I had heard that the Italian meringue method was by far the most reliable and best around, I used Syrup and Tang’s Italian meringue method [4] for these macarons. The two problems I had (apart from my enthusiasm with the pink food colouring) were the sugar syrup forming large chunks when drizzled into the egg white mix, as well as bumpy tops. The first problem may have occurred as my sugar thermometer didn’t reach into the sugar syrup, so I had to keep tipping the saucepan up to read the temperature. This disruption may be the cause of the sugar lumps. The second problem may have been able to be fixed by beating the mix a few more times. I would like to try this again as the inside was lovely and moist, filled the entire shell and seemed the perfect consistency. These were filled with white chocolate and raspberry ganache from Gourmet Traveller [5].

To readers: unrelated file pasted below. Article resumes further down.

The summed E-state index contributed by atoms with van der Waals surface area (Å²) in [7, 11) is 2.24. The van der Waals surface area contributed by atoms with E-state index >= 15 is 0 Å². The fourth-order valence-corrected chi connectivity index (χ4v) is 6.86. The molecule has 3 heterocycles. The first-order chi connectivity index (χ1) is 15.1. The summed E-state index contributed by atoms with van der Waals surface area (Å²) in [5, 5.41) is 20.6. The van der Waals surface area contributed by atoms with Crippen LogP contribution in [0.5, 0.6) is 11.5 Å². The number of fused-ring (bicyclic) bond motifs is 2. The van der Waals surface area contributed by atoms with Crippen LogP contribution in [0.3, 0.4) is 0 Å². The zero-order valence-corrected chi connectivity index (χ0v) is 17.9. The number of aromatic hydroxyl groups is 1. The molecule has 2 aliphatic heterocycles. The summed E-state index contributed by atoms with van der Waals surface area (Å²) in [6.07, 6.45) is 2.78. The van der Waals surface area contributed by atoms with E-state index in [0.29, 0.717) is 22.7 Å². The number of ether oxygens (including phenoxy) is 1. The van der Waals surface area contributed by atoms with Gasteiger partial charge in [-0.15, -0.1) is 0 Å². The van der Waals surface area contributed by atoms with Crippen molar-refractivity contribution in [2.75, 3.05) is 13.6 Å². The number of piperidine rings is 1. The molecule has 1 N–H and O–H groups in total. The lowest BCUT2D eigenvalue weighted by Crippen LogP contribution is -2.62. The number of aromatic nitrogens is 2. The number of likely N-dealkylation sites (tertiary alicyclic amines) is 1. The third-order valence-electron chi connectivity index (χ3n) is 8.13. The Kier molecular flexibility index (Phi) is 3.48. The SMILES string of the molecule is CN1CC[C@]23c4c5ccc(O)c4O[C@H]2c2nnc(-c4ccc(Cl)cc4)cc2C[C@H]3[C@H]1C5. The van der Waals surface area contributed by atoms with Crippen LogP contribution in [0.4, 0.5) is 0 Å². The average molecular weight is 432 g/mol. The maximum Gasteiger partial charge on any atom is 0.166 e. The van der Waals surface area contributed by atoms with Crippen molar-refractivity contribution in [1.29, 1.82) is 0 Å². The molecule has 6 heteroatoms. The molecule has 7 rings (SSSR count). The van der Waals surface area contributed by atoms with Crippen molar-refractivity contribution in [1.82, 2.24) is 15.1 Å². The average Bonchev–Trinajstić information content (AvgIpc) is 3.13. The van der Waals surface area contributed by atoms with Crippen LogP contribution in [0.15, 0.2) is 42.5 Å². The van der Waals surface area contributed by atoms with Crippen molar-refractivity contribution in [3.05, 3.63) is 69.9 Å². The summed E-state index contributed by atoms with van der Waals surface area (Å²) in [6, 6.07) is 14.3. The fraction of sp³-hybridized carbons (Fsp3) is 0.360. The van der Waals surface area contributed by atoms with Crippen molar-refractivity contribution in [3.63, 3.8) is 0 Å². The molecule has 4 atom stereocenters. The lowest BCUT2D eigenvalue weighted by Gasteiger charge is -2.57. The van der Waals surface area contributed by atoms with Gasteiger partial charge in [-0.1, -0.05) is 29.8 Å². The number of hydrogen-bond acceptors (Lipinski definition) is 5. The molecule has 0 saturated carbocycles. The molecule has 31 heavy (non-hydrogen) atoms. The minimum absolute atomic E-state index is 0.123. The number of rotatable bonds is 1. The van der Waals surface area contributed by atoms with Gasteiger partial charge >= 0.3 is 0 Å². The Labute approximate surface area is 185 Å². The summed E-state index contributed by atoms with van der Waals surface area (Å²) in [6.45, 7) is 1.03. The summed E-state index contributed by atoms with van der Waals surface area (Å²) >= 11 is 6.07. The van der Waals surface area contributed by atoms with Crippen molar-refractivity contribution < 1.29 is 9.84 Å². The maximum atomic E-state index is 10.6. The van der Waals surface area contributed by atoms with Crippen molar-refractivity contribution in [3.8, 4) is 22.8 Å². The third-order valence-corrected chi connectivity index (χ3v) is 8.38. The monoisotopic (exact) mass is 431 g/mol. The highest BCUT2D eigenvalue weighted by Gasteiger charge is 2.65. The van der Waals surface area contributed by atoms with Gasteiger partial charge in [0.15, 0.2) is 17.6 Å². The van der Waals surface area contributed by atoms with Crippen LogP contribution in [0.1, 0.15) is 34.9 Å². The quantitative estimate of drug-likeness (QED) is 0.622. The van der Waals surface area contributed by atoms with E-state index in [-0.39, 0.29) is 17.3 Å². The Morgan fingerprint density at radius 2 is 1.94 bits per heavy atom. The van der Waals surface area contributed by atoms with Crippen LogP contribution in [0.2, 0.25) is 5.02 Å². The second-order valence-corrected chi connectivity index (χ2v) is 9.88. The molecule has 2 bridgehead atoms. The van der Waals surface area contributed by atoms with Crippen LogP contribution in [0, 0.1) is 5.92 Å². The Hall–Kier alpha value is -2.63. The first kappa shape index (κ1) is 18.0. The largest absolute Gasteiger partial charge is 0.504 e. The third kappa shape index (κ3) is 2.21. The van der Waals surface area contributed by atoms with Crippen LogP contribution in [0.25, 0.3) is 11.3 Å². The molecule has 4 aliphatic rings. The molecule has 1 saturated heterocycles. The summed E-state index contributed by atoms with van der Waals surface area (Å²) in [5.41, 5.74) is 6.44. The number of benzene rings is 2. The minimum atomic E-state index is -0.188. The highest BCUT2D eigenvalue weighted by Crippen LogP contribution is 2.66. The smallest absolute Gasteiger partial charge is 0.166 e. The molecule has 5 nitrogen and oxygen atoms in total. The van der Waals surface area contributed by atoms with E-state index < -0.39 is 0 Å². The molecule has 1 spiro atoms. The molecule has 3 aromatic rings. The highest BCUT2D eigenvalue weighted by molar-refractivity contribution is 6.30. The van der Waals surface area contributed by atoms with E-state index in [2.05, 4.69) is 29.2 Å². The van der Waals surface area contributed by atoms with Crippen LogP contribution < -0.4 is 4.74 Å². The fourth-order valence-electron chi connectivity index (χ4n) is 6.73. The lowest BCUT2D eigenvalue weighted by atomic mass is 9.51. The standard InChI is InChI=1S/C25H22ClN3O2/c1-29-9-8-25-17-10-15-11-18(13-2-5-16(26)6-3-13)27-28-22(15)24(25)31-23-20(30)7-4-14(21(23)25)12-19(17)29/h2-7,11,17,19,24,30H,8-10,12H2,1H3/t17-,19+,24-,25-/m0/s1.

The recipe that produced the most beautiful macaron was Helen’s from Tartlette [6]. Helen’s recipe [7] produced a gorgeous glossy smooth top with pretty feet. My only problem with these were a bit of a hole under the shell of the macaron – could this be an oven problem? I filled these with a simple chocolate ganache.

My latest trial were hazelnut macarons [8], which had a beautiful flavour, although were lacking slightly in appearance.


Recipe adapted by Ami S from Claudia Felming’s The Last Course.

Confectioners’ (Icing) sugar: 2 ¼ cups (225 g, 8 oz.)
Almond flour: 2 cups (190 g, 6.7 oz.)
Granulated sugar: 2 tablespoons (25 g , .88 oz.) (I used castor sugar)
Egg whites: 5 (Have at room temperature) (I aged mine overnight at room temperature, covered in a paper towel)

Preheat the oven to 200°F (93°C). Combine the confectioners’ sugar and almond flour in a medium bowl. If grinding your own nuts, combine nuts and a cup of confectioners’ sugar in the bowl of a food processor and grind until nuts are very fine and powdery.